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The Welfare Implications of Trading Blocs among Countries with Different Endowments

In: The Regionalization of the World Economy

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  • Antonio Spilimbergo
  • Ernesto Stein

Abstract

In this paper, we present a model where trade is motivated both by preference for variety and comparative advantages. We use this framework to analyze the welfare implications of trading blocs among countries with different endowments with and without transportation costs. In this framework, we address the following issues: a) the welfare implications of the consolidation of the world into a few trading blocs; b) the different incentives that rich and poor countries have in choosing their partners in trade arrangements; c) whether the welfare consequences of continental preferential trade arrangements depend on the relative endowments.

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This chapter was published in:

  • Jeffrey A. Frankel, 1998. "The Regionalization of the World Economy," NBER Books, National Bureau of Economic Research, Inc, number fran98-1, October.
    This item is provided by National Bureau of Economic Research, Inc in its series NBER Chapters with number 7822.

    Handle: RePEc:nbr:nberch:7822

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    References

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    1. Jon D. Haveman, 1996. "Some Welfare Effects of Sequential Customs Union Formation," Canadian Journal of Economics, Canadian Economics Association, vol. 29(4), pages 941-58, November.
    2. Ernesto Stein & Jeffrey Frankel, 1994. "The welfare implications of continental trading blocs in a model with transport costs," Pacific Basin Working Paper Series 94-03, Federal Reserve Bank of San Francisco.
    3. Bond, E.W. & Syropoulos, C., 1993. "Optimality and Stability of Regional Trading Blocs," Papers 5-93-2, Pennsylvania State - Department of Economics.
    4. Spilimbergo, Antonio, 2000. " Growth and Trade: The North Can Lose," Journal of Economic Growth, Springer, vol. 5(2), pages 131-46, June.
    5. Levy, Philip I, 1997. "A Political-Economic Analysis of Free-Trade Agreements," American Economic Review, American Economic Association, vol. 87(4), pages 506-19, September.
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    Cited by:
    1. Panagariya, A., 1997. "Preferential trading and the myth of natural trading partners," Japan and the World Economy, Elsevier, vol. 9(4), pages 471-489, December.
    2. Baier, Scott L. & Bergstrand, Jeffrey H., 2004. "Economic determinants of free trade agreements," Journal of International Economics, Elsevier, vol. 64(1), pages 29-63, October.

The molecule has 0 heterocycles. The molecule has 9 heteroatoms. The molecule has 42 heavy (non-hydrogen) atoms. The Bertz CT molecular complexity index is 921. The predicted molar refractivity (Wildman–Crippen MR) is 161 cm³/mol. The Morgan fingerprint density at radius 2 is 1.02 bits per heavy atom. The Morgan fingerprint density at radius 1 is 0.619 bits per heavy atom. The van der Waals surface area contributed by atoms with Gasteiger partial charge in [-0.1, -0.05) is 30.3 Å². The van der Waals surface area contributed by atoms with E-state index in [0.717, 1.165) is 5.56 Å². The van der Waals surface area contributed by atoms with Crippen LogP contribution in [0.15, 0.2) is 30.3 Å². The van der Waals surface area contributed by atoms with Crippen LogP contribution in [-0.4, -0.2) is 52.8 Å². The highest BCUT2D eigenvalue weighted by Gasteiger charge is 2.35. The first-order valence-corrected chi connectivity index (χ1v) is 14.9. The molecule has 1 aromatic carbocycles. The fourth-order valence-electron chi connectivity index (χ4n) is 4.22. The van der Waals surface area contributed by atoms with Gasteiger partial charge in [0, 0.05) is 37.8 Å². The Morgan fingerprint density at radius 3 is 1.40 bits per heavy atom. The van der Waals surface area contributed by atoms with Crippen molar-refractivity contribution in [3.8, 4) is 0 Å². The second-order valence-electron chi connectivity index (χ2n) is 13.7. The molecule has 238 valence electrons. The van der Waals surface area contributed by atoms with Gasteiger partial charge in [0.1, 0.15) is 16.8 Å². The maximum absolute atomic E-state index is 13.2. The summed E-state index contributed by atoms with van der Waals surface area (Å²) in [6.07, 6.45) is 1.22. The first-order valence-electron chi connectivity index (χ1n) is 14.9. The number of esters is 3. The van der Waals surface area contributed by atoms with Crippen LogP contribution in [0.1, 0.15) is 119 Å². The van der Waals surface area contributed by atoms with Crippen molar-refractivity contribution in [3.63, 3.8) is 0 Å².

3. Alexandre Skiba, 2007. "Regional Economies of Scale in Transportation and Regional Welfare," WORKING PAPERS SERIES IN THEORETICAL AND APPLIED ECONOMICS 200705, University of Kansas, Department of Economics, revised Sep 2007.
    4. Winters, L. Alan, 1996. "Regionalism versus Multilateralism," CEPR Discussion Papers 1525, C.E.P.R. Discussion Papers.
    5. Jeffrey A. Frankel & Ernesto Stein & Shang-Jin Wei, 1996. "Regional Trading Arrangement: Natural or Super-Natural?," NBER Working Papers 5431, National Bureau of Economic Research, Inc.
    6. Anna Maria Mayda & Chad Steinberg, 2006. "Do South-South Trade Agreements Increase Trade? Commodity-Level Evidence from COMESA," Working Papers gueconwpa~06-06-03, Georgetown University, Department of Economics.
    7. Richard Baldwin, 2008. "Big-Think Regionalism: A Critical Survey," NBER Working Papers 14056, National Bureau of Economic Research, Inc.
    8. Lev Freinkman & Evgeny Polyakov & Carolina Revenco, 2004. "Trade Performance and Regional Integration of the CIS Countries," World Bank Publications, The World Bank, number 14933, January.
    9. Arvind Panagariya, 2003. "The Regionalism Debate: An Overview," International Trade 0309007, EconWPA.
    10. Arvind Panagariya, 1998. "Do transport costs justifyregional preferential trading arrangements? no," Review of World Economics (Weltwirtschaftliches Archiv), Springer, vol. 134(2), pages 280-301, June.
    11. Souleymane COULIBALY, 2006. "Evaluating the Trade and Welfare Effects of Developing RTAs," Cahiers de Recherches Economiques du Département d'Econométrie et d'Economie politique (DEEP) 06.03, Université de Lausanne, Faculté des HEC, DEEP.

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